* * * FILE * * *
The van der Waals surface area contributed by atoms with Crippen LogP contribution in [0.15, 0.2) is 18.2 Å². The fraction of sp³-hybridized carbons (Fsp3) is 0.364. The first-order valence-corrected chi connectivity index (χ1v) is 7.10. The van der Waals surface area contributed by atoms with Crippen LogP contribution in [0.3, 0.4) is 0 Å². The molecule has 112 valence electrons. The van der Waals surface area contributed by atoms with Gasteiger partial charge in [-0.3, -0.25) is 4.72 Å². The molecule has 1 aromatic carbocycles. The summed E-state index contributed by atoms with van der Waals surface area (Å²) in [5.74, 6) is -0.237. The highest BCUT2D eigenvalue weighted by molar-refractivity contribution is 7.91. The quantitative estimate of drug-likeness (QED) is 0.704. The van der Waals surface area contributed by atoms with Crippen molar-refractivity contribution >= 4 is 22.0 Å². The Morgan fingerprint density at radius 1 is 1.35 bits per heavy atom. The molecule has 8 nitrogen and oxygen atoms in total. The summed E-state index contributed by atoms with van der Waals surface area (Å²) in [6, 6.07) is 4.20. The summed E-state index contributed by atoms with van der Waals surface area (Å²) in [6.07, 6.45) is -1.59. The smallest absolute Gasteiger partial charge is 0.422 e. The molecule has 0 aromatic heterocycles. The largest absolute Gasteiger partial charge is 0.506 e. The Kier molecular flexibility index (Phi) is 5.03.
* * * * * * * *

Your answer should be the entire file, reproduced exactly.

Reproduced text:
The van der Waals surface area contributed by atoms with Crippen LogP contribution in [0.15, 0.2) is 18.2 Å². The fraction of sp³-hybridized carbons (Fsp3) is 0.364. The first-order valence-corrected chi connectivity index (χ1v) is 7.10. The van der Waals surface area contributed by atoms with Crippen LogP contribution in [0.3, 0.4) is 0 Å². The molecule has 112 valence electrons. The van der Waals surface area contributed by atoms with Gasteiger partial charge in [-0.3, -0.25) is 4.72 Å². The molecule has 1 aromatic carbocycles. The summed E-state index contributed by atoms with van der Waals surface area (Å²) in [5.74, 6) is -0.237. The highest BCUT2D eigenvalue weighted by molar-refractivity contribution is 7.91. The quantitative estimate of drug-likeness (QED) is 0.704. The van der Waals surface area contributed by atoms with Crippen molar-refractivity contribution >= 4 is 22.0 Å². The Morgan fingerprint density at radius 1 is 1.35 bits per heavy atom. The molecule has 8 nitrogen and oxygen atoms in total. The summed E-state index contributed by atoms with van der Waals surface area (Å²) in [6, 6.07) is 4.20. The summed E-state index contributed by atoms with van der Waals surface area (Å²) in [6.07, 6.45) is -1.59. The smallest absolute Gasteiger partial charge is 0.422 e. The molecule has 0 aromatic heterocycles. The largest absolute Gasteiger partial charge is 0.506 e. The Kier molecular flexibility index (Phi) is 5.03.